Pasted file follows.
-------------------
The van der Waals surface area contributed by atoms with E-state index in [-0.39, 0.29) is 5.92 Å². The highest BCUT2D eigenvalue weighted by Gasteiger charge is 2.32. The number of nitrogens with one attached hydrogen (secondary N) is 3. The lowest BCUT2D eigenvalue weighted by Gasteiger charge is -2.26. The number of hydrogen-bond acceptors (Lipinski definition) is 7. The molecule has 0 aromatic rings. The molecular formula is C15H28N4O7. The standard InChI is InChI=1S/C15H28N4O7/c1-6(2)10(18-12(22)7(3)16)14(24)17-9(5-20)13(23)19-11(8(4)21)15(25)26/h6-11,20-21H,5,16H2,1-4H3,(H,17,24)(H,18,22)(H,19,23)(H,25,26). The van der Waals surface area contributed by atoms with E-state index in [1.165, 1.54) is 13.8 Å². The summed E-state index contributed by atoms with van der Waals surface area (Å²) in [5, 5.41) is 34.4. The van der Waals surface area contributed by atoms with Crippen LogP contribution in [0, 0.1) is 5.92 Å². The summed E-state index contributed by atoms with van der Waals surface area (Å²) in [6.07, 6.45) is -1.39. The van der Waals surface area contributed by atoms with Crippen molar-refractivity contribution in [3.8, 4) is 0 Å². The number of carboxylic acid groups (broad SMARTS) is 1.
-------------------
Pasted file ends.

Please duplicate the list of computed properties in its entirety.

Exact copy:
The van der Waals surface area contributed by atoms with E-state index in [-0.39, 0.29) is 5.92 Å². The highest BCUT2D eigenvalue weighted by Gasteiger charge is 2.32. The number of nitrogens with one attached hydrogen (secondary N) is 3. The lowest BCUT2D eigenvalue weighted by Gasteiger charge is -2.26. The number of hydrogen-bond acceptors (Lipinski definition) is 7. The molecule has 0 aromatic rings. The molecular formula is C15H28N4O7. The standard InChI is InChI=1S/C15H28N4O7/c1-6(2)10(18-12(22)7(3)16)14(24)17-9(5-20)13(23)19-11(8(4)21)15(25)26/h6-11,20-21H,5,16H2,1-4H3,(H,17,24)(H,18,22)(H,19,23)(H,25,26). The van der Waals surface area contributed by atoms with E-state index in [1.165, 1.54) is 13.8 Å². The summed E-state index contributed by atoms with van der Waals surface area (Å²) in [5, 5.41) is 34.4. The van der Waals surface area contributed by atoms with Crippen LogP contribution in [0, 0.1) is 5.92 Å². The summed E-state index contributed by atoms with van der Waals surface area (Å²) in [6.07, 6.45) is -1.39. The van der Waals surface area contributed by atoms with Crippen molar-refractivity contribution in [3.8, 4) is 0 Å². The number of carboxylic acid groups (broad SMARTS) is 1.